Archive for April 10, 2020

Break Like a Butterfly

Posted in FILM with tags , , , on April 10, 2020 by dcairns

Duccio Tessari’s BLOODSTAINED BUTTERFLY is another of his unusual gialli — it stars Helmut Berger and, I guess, fits Shadowplayer Andre Ferreira’s thesis that the director’s characters are more sympathetic than is usual in the genre. Although, I have to say, this breaks down a little here in that most of them are suspects in a nasty series of murders, so I was a little reluctant to extend the warm hand of fellowship to any one of them, lest he be the killer. Oddly, I haven’t always felt that tension in whodunnits, now that I think of it, so Tessari has done something interesting in problematizing the viewer’s relationship to the characters, or something. Of course, in most whodunnits the people are just hinged cardboard so one’s sympathy is a pretty abstract thing at best.

There’s a murder, and an arrest, and the guy they get, a TV sports presenter (hang him I say) finds a mountain of evidence stacked against him. Which should prove he didn’t do it, in this kind of mystery, but we’ve all seen things like TITLE REDACTED where the killer frames himself in order to take advantage of double jeopardy rules later or FURTHER TITLE REDACTED where his wife helps frame him for related reasons, so I still didn’t feel it was safe to feel bad for the guy who is, after all, I repeat, a TV sports presenter.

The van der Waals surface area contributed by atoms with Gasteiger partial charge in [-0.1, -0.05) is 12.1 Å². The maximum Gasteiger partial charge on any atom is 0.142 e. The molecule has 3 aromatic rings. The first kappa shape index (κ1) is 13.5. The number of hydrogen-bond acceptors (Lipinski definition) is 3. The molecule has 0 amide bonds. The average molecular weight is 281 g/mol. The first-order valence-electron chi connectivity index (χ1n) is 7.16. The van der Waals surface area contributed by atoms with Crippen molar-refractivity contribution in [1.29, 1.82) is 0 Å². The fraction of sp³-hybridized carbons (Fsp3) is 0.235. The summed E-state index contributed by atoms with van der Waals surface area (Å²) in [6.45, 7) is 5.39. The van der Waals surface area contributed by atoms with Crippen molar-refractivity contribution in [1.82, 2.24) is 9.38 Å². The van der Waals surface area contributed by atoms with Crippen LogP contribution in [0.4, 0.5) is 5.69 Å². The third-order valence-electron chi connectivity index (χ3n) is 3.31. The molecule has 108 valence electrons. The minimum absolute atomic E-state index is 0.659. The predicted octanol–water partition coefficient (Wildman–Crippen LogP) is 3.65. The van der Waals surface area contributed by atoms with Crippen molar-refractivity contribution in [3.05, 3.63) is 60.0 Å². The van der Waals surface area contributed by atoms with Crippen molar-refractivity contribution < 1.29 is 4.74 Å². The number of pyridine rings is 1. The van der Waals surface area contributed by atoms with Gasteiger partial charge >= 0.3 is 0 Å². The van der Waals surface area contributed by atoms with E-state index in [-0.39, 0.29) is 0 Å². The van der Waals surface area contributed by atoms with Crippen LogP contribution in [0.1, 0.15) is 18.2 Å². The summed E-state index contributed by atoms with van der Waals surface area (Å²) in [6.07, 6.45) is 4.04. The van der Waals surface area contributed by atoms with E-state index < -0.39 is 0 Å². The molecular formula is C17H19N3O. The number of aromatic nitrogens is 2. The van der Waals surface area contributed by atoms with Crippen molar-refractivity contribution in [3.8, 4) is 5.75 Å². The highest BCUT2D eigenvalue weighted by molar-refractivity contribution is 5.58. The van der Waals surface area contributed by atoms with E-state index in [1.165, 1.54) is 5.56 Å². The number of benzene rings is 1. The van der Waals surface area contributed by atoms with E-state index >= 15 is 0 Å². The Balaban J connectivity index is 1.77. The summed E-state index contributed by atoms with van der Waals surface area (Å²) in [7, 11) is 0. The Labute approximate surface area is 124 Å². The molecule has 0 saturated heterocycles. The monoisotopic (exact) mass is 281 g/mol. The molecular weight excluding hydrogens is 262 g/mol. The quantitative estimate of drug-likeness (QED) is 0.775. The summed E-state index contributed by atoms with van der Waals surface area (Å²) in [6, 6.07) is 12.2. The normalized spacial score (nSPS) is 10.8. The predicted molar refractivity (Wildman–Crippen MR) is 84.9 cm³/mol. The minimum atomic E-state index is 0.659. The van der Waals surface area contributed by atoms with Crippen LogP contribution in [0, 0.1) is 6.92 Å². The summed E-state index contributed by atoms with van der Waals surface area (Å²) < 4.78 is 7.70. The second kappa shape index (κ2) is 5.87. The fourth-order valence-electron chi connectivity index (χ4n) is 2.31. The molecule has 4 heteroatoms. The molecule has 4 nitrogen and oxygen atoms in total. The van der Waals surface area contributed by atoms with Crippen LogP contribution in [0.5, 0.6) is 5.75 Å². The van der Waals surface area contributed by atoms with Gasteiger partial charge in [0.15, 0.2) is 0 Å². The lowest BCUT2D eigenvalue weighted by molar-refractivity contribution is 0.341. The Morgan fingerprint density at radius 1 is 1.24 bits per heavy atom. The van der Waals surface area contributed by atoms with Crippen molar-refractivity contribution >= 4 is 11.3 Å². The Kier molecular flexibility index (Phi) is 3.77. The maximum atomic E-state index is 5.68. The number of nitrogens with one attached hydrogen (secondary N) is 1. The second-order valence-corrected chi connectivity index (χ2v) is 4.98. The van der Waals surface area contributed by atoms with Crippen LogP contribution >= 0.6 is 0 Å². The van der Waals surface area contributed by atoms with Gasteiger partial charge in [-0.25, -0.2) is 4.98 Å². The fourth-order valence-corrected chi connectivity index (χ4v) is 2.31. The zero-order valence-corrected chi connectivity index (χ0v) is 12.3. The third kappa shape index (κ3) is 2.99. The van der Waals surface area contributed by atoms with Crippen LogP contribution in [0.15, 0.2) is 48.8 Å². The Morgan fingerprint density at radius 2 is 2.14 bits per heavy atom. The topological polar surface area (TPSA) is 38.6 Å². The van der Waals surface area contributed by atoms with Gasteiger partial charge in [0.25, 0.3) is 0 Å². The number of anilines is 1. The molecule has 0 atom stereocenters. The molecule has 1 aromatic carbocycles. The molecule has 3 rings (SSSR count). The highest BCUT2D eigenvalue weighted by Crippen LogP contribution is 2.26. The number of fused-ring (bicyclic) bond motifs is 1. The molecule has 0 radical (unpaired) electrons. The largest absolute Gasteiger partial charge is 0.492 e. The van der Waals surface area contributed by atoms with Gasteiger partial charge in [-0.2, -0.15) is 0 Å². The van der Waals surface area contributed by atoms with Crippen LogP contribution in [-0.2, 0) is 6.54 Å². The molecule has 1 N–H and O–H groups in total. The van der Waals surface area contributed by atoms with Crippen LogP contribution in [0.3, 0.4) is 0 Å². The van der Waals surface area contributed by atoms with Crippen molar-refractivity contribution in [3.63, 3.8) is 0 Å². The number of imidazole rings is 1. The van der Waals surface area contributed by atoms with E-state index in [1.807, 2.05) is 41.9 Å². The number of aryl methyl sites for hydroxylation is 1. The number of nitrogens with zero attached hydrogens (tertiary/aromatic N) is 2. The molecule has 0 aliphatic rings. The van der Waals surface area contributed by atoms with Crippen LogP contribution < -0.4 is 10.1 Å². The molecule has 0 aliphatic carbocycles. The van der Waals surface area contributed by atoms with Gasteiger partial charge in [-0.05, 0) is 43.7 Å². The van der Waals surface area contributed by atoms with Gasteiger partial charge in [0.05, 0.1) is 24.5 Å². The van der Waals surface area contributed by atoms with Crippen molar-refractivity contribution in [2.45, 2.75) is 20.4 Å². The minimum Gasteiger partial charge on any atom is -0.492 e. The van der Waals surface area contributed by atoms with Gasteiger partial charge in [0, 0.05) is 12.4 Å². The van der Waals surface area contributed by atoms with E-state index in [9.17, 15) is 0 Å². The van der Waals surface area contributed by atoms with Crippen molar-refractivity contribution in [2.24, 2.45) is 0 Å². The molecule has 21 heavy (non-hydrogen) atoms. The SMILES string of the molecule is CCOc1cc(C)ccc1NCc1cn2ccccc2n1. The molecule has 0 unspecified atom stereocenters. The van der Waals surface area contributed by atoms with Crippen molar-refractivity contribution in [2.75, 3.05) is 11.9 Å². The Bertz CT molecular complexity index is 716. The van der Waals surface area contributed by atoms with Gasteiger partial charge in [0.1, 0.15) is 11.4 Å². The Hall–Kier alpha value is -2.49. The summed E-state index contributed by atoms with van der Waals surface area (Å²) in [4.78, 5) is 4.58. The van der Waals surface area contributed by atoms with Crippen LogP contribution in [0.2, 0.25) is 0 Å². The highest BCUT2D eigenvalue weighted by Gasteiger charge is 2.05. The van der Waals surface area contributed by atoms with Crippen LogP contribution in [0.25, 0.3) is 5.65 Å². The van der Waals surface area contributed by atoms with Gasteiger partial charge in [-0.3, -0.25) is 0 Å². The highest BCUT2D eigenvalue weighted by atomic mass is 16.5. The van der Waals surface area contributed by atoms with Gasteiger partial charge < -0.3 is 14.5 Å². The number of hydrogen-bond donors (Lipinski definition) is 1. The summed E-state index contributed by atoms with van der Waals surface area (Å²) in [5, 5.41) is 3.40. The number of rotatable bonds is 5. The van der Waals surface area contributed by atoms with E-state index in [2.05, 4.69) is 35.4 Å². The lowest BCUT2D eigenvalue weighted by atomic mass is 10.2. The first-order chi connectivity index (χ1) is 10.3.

I did feel for the chief detective, who, in a running gag, can never get a decent cup of coffee.

When the stack of evidence starts to crumble, it does so via short-sighted witnesses and has a TWELVE ANGRY MEN vibe to it.

Helmut has not much to do for the first two-thirds of the film, though there is heavy hinting that he is somewhat psycho, and he behaves oddly around Tchaikovsky’s First Piano Concerto, which doesn’t bode well. The frequent use of this music and the way it jolts into jazz make this film far more successful score-wise than my previous Tessari, A DEATH OCCURRED LAST NIGHT.

The ending is pretty clever and wholly logical, which makes it unusual for this genre, too. Admittedly, one might doubt that anyone would actually do what a character is shown to have done. But at least he COULD do it. Like ADOLN, this is about revenge, and it doesn’t make revenge look like an attractive or wise option, which I approve of.

Elsewhere in Italian genre cinema, in the westerns and poliziotteschi, killing the killer is usually all up-side, though not devoid of risk.